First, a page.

Moroc’ and Roll: Our Favorite Moroccan Dishes

Every day, we notice more and more eaters stepping out of their comfort zones to try a new world cuisine. While not as widespread as Italian or Chinese cuisine, Morocco has a food culture that is varied and surprisingly deep; dishes often take bits of Arabic, Spanish, Berber, and Mediterranean food and combine them into something wholly unique. Take your customer’s tastebuds on a north African journey with these choice Moroccan dishes.

Tagine

Tagine is so delicious that actor Ryan Gosling literally opened a Moroccan restaurant in Beverly Hills and named it Tagine. We totally agree with “The Notebook” star on this one; the slow cooked stew is an amazing mix of sweet spices and savory ingredients. While there are numerous tagine variants, most work with cinnamon, saffron, ginger, and a variety of veggies and proteins.

  • Fun Fact: “Tagine” actually refers to the pot the dish is cooked in. 

Harira

During the month of Ramadan, Moroccans traditionally break their daily fast with this delicious soup. Its mixture of tomatoes, lentils, fresh herbs, and seasoned lamb is the perfect way to start a meal. If you’re looking for a dish that’s both light and flavorful, harira is a great bet.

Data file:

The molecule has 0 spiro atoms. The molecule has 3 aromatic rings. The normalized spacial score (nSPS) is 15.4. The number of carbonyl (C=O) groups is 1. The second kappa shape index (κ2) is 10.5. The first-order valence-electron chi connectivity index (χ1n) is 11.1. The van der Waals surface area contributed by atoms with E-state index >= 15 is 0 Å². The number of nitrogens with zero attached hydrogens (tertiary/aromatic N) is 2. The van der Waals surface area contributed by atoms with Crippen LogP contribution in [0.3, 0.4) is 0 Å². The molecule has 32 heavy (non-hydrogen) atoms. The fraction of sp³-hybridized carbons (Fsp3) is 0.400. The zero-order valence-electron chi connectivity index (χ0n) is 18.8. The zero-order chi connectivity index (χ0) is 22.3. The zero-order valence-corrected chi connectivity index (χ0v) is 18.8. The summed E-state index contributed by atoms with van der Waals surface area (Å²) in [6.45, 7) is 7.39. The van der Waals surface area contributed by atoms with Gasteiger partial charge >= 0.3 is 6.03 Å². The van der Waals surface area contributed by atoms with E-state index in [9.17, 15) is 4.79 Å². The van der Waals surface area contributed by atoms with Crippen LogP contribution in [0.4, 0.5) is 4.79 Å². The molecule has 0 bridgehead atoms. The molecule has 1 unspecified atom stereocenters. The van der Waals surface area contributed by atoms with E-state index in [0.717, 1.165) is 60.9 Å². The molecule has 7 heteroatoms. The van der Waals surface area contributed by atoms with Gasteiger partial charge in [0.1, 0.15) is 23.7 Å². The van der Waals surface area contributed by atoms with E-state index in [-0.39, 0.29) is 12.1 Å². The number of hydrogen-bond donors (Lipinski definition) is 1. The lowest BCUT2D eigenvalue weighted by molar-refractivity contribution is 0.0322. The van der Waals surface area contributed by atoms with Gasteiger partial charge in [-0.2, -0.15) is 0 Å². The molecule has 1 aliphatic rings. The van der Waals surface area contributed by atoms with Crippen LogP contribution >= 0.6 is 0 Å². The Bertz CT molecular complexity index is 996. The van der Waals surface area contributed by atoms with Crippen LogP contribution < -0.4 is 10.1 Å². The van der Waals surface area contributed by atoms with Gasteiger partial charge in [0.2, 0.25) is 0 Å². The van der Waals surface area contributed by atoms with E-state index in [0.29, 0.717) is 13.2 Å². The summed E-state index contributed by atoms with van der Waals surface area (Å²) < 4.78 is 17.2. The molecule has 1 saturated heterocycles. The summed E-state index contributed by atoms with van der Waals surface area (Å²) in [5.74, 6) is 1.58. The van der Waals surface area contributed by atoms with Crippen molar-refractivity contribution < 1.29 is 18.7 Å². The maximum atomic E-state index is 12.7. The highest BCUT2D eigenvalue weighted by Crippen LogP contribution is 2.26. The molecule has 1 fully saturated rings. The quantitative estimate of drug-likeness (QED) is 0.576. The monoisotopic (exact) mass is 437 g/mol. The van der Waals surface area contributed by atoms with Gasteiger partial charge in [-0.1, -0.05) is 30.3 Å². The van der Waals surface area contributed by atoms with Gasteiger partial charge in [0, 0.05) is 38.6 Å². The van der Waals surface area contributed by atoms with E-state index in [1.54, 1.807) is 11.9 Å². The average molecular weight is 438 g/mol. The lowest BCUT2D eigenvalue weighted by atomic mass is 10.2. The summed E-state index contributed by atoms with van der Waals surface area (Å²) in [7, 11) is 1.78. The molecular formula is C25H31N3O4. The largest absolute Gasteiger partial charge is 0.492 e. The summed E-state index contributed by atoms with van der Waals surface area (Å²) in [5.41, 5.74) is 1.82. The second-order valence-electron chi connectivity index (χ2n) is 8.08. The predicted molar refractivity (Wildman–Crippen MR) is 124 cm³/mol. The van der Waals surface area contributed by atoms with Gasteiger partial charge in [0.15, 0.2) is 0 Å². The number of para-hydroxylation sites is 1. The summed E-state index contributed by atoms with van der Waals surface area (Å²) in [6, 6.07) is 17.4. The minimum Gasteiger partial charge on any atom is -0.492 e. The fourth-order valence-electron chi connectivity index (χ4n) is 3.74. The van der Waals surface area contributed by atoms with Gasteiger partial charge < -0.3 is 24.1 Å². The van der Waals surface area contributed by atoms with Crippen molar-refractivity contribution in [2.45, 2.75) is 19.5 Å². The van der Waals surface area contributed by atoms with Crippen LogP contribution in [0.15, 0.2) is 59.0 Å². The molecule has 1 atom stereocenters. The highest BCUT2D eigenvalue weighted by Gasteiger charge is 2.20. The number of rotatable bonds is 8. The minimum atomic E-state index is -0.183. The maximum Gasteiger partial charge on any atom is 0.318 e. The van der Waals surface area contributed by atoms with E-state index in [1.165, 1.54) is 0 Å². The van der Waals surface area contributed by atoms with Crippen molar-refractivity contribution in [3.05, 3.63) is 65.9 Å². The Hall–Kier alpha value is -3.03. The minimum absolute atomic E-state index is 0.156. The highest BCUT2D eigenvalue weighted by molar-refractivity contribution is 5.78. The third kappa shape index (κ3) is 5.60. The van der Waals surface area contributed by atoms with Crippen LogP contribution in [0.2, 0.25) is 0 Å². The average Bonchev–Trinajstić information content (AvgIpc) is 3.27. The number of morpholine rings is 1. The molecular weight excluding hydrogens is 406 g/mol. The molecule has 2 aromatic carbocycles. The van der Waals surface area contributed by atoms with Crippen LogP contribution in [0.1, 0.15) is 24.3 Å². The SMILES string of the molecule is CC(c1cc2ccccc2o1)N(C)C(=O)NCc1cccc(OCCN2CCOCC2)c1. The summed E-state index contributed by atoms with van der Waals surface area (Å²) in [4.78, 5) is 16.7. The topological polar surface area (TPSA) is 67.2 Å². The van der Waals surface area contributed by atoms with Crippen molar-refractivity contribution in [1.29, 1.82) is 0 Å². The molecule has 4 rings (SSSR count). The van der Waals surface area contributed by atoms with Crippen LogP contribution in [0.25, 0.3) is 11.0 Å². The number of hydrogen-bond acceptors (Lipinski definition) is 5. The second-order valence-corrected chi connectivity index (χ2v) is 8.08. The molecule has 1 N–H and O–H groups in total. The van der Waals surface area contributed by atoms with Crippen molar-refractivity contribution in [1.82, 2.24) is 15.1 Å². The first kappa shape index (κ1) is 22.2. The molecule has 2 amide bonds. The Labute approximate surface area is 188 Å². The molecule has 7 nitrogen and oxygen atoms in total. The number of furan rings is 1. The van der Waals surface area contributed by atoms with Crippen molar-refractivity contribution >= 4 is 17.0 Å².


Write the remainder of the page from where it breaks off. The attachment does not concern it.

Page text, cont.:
Couscous

For our money, couscous is the most famous Moroccan dish of all. Widely considered to be a staple food, couscous has been filling bellies since the early 7th century. To add some extra flair to any standard couscous dish, consider adding almonds, orange flower water, or some spicy harissa! Additionally, be sure to put some dates on the side for an extra pop of sweetness. 

Gazelle Horns

No, we’re not talking about literal gazelle horns here. This dish takes inspiration from Morocco’s French history to create a delicate pastry that’s flavored with orange flower water, cinnamon, and a generous dosing of powdered sugar. Serve with mug of nous nous (half espresso and half steamed milk) and enjoy. 

Moroccan Mint Tea

Besides being absolutely delicious, mint tea is extremely important in day to day Moroccan culture. The tea is served throughout the day, generally as a sign of hospitality to visiting guests or friends. To prepare, simply combine the proper mixture of green tea, mint leaves, sugar, and water and pour the Moroccan way; continually raise the teapot as you pour into the glass.

Pastilla

Pastilla is one of the richest savory dishes the Berber world has to offer. Although this complex meat pie historically called for fledgling pigeons, modern interpretations swap in shredded chicken thighs to great effect. Add in crowd pleasing ingredients like dried apricots, honey, and cardamon for a pastry that’s guaranteed to leave a mark.